The Final Thought

By Maurice Thompson

What is the grandest thought
Toward which the soul has wrought?
Has it the spirit form,
And the power of a storm?
Comes it of prophesy
(That borrows light of uncreated fires)
Or of transmitted strains of memory
Sent down through countless sires?
Which way are my feet set?
Through infinite changes yet
Shall I go on,
Nearer and nearer drawn
To thee,
God of eternity?
How shall the Human grow,
By changes fine and slow,
To thy perfection from the life dawn sought?
What is the highest thought?

Ah! these dim memories,
Of when thy voice spake lovingly to me,
Under the Eden trees,
Saying: “Lord of all creation thou shalt be.
How they haunt me and elude —
How they hover, how they brood,
On the horizon, fading yet dying not!
What is the final thought?

What if I once did dwell
In the lowest dust germ-cell,
A faint fore-hint of life called forth of God,
Waxing and struggling on,
Through the long flickering dawn,
The awful while His feet earth’s bosom trod?
What if He shaped me so,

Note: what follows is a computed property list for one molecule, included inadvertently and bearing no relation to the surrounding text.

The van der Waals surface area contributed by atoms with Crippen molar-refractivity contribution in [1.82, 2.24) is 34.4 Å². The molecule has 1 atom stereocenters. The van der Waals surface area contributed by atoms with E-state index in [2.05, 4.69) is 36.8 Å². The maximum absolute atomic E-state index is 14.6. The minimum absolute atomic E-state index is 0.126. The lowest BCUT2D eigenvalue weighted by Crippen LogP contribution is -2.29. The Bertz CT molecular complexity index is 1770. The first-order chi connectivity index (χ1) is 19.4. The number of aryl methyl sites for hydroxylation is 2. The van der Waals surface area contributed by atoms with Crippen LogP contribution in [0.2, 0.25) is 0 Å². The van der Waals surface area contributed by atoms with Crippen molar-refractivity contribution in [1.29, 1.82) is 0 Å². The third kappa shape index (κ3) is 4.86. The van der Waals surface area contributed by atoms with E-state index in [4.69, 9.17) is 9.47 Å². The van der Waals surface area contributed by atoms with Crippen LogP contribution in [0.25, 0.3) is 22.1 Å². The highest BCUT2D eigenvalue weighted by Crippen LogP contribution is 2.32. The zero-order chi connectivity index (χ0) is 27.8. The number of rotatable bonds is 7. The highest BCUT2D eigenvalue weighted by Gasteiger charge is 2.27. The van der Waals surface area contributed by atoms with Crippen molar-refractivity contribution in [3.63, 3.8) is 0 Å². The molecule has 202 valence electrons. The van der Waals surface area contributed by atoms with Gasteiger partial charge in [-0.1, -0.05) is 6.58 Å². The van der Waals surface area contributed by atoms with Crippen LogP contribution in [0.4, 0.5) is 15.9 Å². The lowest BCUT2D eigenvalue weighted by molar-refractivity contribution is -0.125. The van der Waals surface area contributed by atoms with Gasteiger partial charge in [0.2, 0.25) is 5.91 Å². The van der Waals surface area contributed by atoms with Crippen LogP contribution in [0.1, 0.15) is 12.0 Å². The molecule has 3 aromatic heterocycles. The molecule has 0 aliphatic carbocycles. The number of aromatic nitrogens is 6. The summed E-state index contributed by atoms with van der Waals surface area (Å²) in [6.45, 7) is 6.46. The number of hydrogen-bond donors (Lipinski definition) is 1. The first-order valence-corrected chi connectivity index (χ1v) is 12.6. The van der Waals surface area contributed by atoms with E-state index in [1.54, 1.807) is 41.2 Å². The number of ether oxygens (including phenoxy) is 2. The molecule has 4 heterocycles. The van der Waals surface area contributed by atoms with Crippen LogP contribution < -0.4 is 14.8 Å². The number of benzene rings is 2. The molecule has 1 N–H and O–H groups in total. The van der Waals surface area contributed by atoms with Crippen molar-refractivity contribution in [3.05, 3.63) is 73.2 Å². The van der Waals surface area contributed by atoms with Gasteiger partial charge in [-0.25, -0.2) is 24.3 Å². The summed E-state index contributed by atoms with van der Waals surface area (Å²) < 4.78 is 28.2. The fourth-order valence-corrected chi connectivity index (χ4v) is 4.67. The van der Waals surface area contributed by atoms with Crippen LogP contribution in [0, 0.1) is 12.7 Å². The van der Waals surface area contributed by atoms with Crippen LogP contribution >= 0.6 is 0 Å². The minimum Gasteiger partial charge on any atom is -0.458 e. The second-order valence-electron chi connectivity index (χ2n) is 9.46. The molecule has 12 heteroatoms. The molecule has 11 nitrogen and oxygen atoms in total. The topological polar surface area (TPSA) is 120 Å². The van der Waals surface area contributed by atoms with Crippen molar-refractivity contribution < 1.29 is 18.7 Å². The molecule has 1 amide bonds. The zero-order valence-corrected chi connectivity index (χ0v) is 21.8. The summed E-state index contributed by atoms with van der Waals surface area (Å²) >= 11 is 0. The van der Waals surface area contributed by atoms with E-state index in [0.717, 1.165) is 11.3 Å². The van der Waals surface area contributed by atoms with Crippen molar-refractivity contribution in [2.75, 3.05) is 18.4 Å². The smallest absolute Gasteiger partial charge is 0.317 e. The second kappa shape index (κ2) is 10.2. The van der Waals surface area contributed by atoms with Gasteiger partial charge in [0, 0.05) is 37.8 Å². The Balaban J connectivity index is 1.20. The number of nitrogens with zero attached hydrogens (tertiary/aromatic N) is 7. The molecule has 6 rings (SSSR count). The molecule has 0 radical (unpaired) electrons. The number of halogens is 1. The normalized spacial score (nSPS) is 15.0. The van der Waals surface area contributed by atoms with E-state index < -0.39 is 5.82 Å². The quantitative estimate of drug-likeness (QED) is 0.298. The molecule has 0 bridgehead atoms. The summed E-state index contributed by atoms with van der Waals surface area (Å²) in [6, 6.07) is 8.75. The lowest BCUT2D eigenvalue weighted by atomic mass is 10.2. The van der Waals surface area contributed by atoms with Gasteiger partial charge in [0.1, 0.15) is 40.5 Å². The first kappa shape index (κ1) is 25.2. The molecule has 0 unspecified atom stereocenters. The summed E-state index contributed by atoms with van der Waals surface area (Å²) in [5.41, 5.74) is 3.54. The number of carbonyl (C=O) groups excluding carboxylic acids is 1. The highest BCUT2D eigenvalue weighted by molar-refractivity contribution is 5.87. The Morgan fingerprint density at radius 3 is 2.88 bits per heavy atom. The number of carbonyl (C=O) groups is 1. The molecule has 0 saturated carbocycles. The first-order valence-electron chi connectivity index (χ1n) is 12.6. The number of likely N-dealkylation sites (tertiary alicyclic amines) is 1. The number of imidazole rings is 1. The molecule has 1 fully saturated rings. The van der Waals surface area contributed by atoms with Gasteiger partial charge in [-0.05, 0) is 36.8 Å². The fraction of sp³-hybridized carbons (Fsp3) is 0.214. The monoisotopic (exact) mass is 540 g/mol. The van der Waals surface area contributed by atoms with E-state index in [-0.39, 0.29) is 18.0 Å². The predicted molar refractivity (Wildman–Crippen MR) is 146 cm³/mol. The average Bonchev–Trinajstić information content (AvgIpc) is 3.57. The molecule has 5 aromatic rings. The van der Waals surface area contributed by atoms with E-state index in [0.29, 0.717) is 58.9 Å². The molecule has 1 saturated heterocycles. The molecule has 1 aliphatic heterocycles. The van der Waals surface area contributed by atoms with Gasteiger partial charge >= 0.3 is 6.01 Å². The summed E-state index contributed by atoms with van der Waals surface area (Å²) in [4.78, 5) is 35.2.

And caused my life to blow
Into the full soul-flower in Eden-air?
Lo! now I am not good,
And I stand in solitude,
Calling to Him (and yet he answers not):
What is the final thought?

What myriads of years up from the germ!
What countless ages back from man to worm!
And yet from man to God, O! help me now!
A cold despair is beading on my brow!
I may see Him, and seeing know him not!
What is the highest thought?

So comes, at last,
The answer from the Vast. . . .
Not so, there is a rush of wings —
Earth feels the presence of invisible things.
Closer and closer drawn
In rosy mists of dawn!
One dies to conquer Death
And to burst the awful tomb —
Lo, with his dying breath,
He blows love into bloom!
Love! Faith is born of it!
Death is the scorn of it!
It fills the earth and thrills the heavens above,
And God is love,
And life is love, and, though we heed it not.
Love is the final thought.

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